The doc follows a group of Sudanese girls in Grand Island making a story quilt with the help of master quilter Peggie Hartwell and the town’s local quilters guild. The resulting story-blocks illustrate the African home the girls’ families left and the American home they’ve adopted. The quilt expresses the girls’ memories and dreams for the future. Sorensen seamlessly interweaves Grace Abbott’s minority rights advocacy with the girls’ cross-cultural experience to create a rich, affecting tapestry full of dislocation and integration, loss and hope.

A Q & A with Sorensen and some of the girls follows the screening. The “Dreams and Memories” story quilt the girls completed will be on display. The film is expected to eventually air on public television.

 

 

 

 

Grand Island public school teacher Tracy Morrow, whose students worked on the story quilt, says, “For many of the girls it has been a life-changing experience. They put so much work into it. I feel like John’s … educating the Grand Island community about the Sudanese and educating the Sudanese about Grand Island and America.”

As Grand Island connects Sorensen to the Abbotts, his project is allied with the public schools and library. The city’s refugee population is living context for applying Abbott values.

Sorensen has promoted the Abbotts for years, but it’s only recently his efforts have borne fruit. The story quilt has toured the state. He’s formed a immigrant-student quilt workshop. He co-edited The Grace Abbott Reader and helped get Edith’s memoir published posthumously. The sisters’ accomplishments are told in a new children’s book. The Grand Island Independent sponsors an Abbott scholarship.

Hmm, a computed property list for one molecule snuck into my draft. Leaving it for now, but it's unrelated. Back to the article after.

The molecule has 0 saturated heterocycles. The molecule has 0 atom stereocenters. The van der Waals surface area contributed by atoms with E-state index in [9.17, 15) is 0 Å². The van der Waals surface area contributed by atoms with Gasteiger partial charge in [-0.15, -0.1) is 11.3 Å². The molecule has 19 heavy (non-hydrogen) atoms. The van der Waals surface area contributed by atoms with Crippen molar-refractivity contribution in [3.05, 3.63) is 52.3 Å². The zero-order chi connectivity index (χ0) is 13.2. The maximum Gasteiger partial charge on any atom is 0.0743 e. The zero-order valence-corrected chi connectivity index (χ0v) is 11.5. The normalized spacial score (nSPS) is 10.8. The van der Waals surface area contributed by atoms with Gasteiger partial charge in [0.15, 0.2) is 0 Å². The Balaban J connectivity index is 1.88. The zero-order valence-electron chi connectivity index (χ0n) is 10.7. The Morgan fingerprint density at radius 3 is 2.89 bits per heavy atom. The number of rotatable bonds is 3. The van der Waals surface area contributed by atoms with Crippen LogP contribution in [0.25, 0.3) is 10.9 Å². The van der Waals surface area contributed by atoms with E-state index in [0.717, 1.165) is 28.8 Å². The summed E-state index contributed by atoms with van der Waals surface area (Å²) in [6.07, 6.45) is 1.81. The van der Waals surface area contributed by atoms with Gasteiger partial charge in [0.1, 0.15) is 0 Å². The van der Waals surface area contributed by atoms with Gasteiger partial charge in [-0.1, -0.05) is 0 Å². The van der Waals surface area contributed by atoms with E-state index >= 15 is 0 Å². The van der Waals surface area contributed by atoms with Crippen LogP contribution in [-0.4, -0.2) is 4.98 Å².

All of it affirms that his epic odyssey to bring the Abbotts to the masses has been worth it. Even when his efforts gained little traction, he persisted.

“I just did whatever I could to keep transforming it and keeping it in people’s faces,” he says. “I could see I was having success in raising awareness — that people were slowly getting to know around the state who these women were. And that this more than the study of people from 100 years ago; this is the study about things that can help us to live better today.”

His devotion to the Abbott legacy is complete.

“I simply love the sisters,” he says. “I also admire their work for children and women and immigrants, and I feel a family-like connection and perhaps responsibility to them from sharing a hometown. I could no more turn my back on them, their legacy and their story than I could my own family. That love, that sense of faith is unconquerable.”

 

 

 

 

 

Even though he didn’t intend making it his life’s work, he’s grateful his Johnny Appleseed project is finally sprouting.

“It’s become clear in the last three or four years that it has no end for me. It’s become so embedded in my existence that I can’t stop — also because now it’s actually starting to unfold.”

Sorensen, who “never felt at home” growing up in Grand Island, is today a celebrated favorite son for his project’s rediscovery of two town legends. It feels like “a kind of destiny,” he says.

Seating is limited for the free Quilted Conscience screening. Reservations are recommended and may be made by emailing maggie@filmstreams.org or visiting the theater box office, 1340 Mike Fahey Drive. For more details, call 402-933-0259 or visit http://www.filmstreams.org.